This also got me thinking about a topic that we have to write about for the final paper on what makes a hero?  Does there death’s make them hero’s, or does the mere fact that they served their country make them hero’s?  This I would think all depends on who you ask.  For many just the fact that they served their country makes them hero’s.  They could never have deployed, and yet to many they would have been hero’s.  Some would argue that until you are proven under combat you are just like everyone else who has served.  I think that most veterans would be appreciative of the service they had done, but without combat they would not have considered them hero’s.  The Pape brother’s did have combat experience, and under this criteria that makes them hero’s.

So now here is the big question, you serve your country,(hero), you engage in and survive combat situations,(hero), and then you come home and are killed in an accident that is non combative,(?),?  What is the hero criteria for that?  Is their precedence that takes place, is it a matter of opinion, or does the manner in which it happens have an effect on the so-called word hero?  Personally I think that while the Pape brother’s are hero’s by every criteria, the real hero’s are the Pape family themselves.  To have two son’s join the service and to lose both has to be one of the hardest things any family will ever endure.


Posted in Uncategorized on October 29, 2009 by pitschwm

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Posted in Uncategorized on October 29, 2009 by pitschwm

I found an article on CNN’s website about a Holocaust survivor found dead after being strangled and then robbed to be upsetting.  Here is a man that survived the worst possible conditions imaginable, only to be murdered for money.  Materialistic possessions that no one should be killed over.  Felix Brinkmann, a native of Latvia, was a Holocaust survivor who escaped death for a year while he was in the Mauthausen, Ebensee and Auschwitz camps. He had been slated for the gas chambers five times, but each time, used his fluency in German to talk his way out.   The victims son speculates that this was a random act, and yet I still can’t help but think why?

A interesting dynamic comes to mind in regards to the why.  Was it envy, a crime of opportunity, or survival.  The victim was a survivor of Auschwitz, and the similarities of the theft of this mans possessions to the same sort of system that was in place inside of the camp are eerily similar.  Primo Levi’s book “Survival in Auschwitz – If this is a Man” describes this sort of survival mechanism in detail.  What little possessions that a prisoner had they guarded with every ounce of strength they could muster.  Everything from a piece of string to a button was viewed as important, and the prisoners routinely stole items from where they worked or from other prisoners in order to survive.  It was an important part of surviving the camps.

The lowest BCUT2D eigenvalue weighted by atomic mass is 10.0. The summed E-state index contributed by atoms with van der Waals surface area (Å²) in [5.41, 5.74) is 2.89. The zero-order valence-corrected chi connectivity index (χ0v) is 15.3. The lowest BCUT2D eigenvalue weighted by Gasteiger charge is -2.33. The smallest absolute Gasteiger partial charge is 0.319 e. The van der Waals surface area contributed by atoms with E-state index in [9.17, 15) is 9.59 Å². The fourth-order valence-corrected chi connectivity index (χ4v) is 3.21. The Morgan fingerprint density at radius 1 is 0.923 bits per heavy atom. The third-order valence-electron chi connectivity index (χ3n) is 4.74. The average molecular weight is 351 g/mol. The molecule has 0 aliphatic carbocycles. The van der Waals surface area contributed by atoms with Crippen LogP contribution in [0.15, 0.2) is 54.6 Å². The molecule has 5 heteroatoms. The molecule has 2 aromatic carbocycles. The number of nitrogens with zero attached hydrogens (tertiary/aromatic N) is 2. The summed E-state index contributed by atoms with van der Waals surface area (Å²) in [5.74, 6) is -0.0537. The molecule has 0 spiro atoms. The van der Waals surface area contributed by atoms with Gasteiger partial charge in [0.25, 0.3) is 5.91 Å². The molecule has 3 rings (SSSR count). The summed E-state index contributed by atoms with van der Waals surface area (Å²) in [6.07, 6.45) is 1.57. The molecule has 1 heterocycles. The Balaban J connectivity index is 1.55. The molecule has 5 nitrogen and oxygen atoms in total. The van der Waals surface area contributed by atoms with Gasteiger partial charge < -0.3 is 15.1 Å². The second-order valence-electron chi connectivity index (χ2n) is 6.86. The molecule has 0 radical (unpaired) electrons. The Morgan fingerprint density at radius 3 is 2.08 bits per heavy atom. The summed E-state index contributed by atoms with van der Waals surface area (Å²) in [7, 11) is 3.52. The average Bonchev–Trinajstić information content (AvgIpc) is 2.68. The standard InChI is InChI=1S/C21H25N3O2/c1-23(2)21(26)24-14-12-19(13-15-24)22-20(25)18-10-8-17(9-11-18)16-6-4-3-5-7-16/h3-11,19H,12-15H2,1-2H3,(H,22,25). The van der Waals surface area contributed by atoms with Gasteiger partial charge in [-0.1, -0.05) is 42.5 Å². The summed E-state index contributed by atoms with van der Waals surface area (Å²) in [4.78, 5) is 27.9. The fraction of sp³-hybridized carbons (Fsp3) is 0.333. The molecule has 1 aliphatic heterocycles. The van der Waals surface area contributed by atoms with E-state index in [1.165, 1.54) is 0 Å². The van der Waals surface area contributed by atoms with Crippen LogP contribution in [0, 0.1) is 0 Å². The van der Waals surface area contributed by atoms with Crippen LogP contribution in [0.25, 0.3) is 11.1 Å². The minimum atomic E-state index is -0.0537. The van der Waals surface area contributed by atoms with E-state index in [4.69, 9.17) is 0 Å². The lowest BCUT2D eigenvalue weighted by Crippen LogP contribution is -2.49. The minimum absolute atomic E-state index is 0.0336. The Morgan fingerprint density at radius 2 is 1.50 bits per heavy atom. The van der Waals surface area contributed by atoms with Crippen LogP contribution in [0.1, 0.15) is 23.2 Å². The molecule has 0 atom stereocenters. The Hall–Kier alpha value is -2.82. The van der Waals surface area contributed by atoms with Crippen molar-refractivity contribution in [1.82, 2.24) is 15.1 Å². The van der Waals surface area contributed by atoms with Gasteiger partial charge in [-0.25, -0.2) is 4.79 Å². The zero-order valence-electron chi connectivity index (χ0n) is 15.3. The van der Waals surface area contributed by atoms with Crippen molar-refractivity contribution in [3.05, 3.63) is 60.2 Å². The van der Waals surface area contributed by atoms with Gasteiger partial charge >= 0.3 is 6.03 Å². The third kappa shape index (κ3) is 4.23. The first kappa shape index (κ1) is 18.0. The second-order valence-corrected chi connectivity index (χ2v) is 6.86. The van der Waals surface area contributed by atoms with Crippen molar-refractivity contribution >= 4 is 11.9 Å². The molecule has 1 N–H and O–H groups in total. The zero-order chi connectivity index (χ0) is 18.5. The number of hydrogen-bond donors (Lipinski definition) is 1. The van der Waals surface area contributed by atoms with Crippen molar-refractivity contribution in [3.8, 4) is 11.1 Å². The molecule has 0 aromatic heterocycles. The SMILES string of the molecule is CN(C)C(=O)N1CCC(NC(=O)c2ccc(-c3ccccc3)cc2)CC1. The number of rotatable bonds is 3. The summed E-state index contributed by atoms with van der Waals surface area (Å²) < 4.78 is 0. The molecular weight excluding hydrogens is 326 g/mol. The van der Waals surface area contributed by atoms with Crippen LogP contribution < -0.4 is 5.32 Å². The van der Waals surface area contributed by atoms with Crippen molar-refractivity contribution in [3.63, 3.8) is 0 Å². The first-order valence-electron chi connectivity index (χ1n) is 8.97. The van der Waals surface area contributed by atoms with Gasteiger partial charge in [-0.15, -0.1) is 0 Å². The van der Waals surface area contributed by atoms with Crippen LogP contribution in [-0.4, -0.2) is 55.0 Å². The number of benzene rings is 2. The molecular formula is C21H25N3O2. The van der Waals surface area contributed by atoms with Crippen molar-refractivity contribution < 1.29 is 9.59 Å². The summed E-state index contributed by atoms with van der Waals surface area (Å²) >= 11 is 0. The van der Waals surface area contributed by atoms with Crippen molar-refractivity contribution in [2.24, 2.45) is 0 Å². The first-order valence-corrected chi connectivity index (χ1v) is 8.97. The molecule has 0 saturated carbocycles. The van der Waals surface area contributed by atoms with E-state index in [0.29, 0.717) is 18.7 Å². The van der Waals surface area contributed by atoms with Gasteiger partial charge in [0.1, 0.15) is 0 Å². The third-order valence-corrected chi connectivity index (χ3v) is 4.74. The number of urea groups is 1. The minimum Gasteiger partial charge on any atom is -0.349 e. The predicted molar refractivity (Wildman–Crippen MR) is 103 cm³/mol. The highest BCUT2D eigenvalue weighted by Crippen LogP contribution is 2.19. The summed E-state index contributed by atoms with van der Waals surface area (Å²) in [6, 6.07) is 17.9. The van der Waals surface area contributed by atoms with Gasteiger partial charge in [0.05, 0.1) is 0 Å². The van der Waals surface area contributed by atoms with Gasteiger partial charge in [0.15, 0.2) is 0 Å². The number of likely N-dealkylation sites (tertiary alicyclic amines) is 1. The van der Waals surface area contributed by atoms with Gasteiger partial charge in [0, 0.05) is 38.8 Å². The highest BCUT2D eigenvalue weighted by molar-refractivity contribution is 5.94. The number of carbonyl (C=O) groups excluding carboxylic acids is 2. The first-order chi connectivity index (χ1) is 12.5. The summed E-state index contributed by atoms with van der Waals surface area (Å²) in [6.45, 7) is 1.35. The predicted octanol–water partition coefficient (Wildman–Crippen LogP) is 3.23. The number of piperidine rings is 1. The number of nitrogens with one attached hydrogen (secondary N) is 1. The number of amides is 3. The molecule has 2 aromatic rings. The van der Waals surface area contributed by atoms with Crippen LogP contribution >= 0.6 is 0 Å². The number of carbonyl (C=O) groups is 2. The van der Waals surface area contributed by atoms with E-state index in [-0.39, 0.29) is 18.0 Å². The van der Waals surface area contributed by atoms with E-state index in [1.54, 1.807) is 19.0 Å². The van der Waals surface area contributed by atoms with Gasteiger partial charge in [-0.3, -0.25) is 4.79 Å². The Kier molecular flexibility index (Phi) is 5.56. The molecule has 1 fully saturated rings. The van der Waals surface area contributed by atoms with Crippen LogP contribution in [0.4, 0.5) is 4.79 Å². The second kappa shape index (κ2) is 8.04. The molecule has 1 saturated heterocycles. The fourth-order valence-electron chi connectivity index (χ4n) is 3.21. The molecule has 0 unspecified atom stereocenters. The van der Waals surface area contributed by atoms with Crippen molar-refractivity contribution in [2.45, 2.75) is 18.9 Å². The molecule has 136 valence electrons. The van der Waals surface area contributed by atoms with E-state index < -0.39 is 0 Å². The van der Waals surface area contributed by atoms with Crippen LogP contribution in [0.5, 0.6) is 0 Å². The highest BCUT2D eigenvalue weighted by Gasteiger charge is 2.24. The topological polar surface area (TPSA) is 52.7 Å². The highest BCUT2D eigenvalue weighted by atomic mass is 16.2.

Now granted the situation in the article is very different.  The situation was not to the degree as in the camps during WWII but this act of stealing from another for whatever your reason does hold some similarities.  A tool used to survive the death camps over 60 years ago, ultimately is the the very reason for his death.  It makes me wonder why people feel the need to take from others rather then work to achieve it?  A tragic loss no less.

Graphic novels have a profound impact on teaching history.

Posted in Uncategorized on October 29, 2009 by pitschwm

Art Spiegelman’s graphic novel Maus I and Maus II is my first introduction to any type of graphic novel.  I had never really given them much thought or meaning when it comes to learning about history.  I had always been under the notion that it was just like any other comic book that I had read, fictitious and only useful for an escape into an unbelievable adventure.  I was so wrong.  I never would have guessed the importance of using it as a tool to reach readers on a whole new level in helping them understand history.  Maus changed the way I look at graphic novels.

Now granted most of them are just made up stories and ideas, but Maus uses the real life events of Vladek Spiegelman’s experiences during WWII in occupied Poland and the Nazi concentration camps to tell the story of the Holocaust in a whole new way.  I came across a website that has an awesome collection of information on the Holocaust and the Nazi death camps.  This website has everything you would ever want to know about the Holocaust, in the traditional way of learning about what happened.

Maus I feel may appeal to more readers who want to learn about the subject  but may be apprehensive because it is such a depressing topic to learn about.  By no means am I saying Maus makes it fun, I am just under the belief that it is a piece of literature that uses both the text and visual representation to tell the story.  The artwork speaks in a way  that would take pages to explain and the emotion captured in the frames may be better left to the interpretation of the reader.

Bottom line, use every resource possible to learn about history.  Maus is a piece of literature just as important as any other source out there.

The Power of Images.

Posted in Uncategorized on October 29, 2009 by pitschwm

After recently watching a documentary done by Alfred Hitchcock on the Holocaust, their are just certain things that words cannot describe.  This subject is one that should be taught so as the atrocities of the Nazi’s during WWII are never repeated.

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I can’t help but think back to a scene in the “Band of Brothers”  HBO mini series when the U.S. Army first encounters the Nazi concentration camps.  Granted this is Hollywood’s version of what really happened but it offers some incite as to what the American, British, and Russian soldiers would have gone through when first encountering the camps.  The Hitchcock documentary shows how the British and American troops walked the German citizens through the camps that they lived next to,and  how they tasked the German guards to do similar chores that they themselves subjected the inhabitants of the camps to do.

It’s hard to imagine the scale at which the Germans exterminated the Jewish people, and the treatment that they were subjected to in modern times.  The documentary I feel does an exactly job showing the viewer what went on and allowing the viewer to formulate their own emotions to what they are viewing.  There is not all of the dramatic music that you see in so many documentaries, or the dramatic narration either.  The images speak for themselves and because of this are more powerful then any words could describe.   Such a dark stain on the history of man kind should never be forgotten, and this documentary released years after it was filmed is a testament to the truth that everyone should remember.